So last week, I decided I would commit to joy this month–experimenting and investigating with what brings me joy, pleasure, and a sense of treating myself.

The biggest thing that I have learned?

Noticing is half the battle. Savoring is the other half.

I actually am pretty good at treating myself–I am less good at noticing and savoring those experiences.

So, whether it’s a freshly baked cookie (I have been keeping homemade cookie dough in the freezer, so when I feel like a cookie, I get one) or watching an ABC Family Holiday movie on Netflix (don’t you judge me!) or taking a walk in the snow (we got 7 inches, which you know, because, as my friend Andy put it “Lauren, everyone knows you’re snowed in–because you snowed in my instagram feed with your photos.” Uh, you’re welcome.), I have been working to be really present in those moments. 

The way to be more present in joy is the way to be more present in anything: use your body and your senses to tune into the experience. The only way out of the monkey mind chatter that is ever-present in your life is to bring your awareness back down to earth, all the way to the tips of your toes if you have to.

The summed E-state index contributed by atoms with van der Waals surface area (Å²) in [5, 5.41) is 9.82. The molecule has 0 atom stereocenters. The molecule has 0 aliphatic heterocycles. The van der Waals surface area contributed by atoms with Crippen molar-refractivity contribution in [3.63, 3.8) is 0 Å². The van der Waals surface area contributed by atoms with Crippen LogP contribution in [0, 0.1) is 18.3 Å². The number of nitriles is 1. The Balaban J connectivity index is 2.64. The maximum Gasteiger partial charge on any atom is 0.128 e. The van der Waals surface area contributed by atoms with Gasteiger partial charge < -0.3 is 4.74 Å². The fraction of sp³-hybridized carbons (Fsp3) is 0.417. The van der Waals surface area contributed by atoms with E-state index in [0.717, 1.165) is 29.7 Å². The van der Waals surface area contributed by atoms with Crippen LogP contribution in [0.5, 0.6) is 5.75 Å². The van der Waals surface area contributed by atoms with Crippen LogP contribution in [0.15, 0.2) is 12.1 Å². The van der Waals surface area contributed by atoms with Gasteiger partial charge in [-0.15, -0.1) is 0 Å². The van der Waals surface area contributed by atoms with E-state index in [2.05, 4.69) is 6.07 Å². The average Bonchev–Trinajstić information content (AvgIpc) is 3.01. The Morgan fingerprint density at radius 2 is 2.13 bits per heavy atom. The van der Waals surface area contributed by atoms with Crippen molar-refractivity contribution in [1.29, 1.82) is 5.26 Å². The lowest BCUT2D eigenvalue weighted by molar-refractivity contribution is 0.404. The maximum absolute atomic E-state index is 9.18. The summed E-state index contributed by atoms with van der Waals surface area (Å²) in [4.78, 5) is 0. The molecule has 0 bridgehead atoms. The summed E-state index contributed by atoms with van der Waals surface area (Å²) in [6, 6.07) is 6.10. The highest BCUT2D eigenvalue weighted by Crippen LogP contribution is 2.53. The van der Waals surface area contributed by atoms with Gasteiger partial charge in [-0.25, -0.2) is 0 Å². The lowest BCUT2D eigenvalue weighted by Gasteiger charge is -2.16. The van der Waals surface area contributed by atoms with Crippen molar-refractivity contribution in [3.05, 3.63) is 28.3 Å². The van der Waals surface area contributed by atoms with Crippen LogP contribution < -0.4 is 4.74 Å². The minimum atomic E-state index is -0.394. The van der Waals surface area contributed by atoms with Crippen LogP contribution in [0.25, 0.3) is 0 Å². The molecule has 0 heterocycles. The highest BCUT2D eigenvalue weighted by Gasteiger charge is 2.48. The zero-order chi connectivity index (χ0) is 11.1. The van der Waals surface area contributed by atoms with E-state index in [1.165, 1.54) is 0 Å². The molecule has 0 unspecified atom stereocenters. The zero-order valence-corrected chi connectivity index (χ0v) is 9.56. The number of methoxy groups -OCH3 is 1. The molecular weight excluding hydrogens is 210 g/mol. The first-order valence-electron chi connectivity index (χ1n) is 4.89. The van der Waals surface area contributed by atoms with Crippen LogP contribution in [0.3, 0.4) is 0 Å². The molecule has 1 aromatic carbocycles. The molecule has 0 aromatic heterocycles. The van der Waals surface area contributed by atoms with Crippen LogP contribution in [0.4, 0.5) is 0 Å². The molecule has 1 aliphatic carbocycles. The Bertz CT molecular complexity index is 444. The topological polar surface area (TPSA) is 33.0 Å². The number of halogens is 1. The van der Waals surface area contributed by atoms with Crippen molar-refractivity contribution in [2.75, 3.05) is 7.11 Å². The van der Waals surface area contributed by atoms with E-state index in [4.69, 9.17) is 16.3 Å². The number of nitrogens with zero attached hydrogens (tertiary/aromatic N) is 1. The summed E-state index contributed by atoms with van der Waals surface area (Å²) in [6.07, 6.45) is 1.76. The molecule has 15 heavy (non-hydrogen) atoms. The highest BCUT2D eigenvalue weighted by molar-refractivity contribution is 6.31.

Closing my eyes when I’m eating helps. Letting my excitement about snow manifest itself in some whoops and jumping up and down even if it makes look super uncool helps. Focusing on a sound or a smell or a sensation in my body helps.

Interestingly, that’s also my secret treat hack I’ve found–if you’re someone who struggles with treating yourself outside of food and spending money, then run through your senses (taste, touch, sight, sound, smell) and make a list of things that make you spontaneously smile. You’ll get ideas for treats that would never show up in a magazine’s “Treat Yourself” article.

And then take a moment to savor them when they are actually happening–when you crawl into your freshly washed sheets, or put on your favorite cashmere sweater, or take your dog out to play.

I noticed I wrote “I have been working to be really present” a little earlier. That’s not entirely true. Because “working on joy” is a little oxymoronic. So, I’ve been playing with it, cultivating it, savoring it and letting it go. I’m trying to follow William Blake’s advice:

He who binds to himself a joy
Does the winged life destroy;
But he who kisses the joy as it flies
Lives in eternity’s sun rise.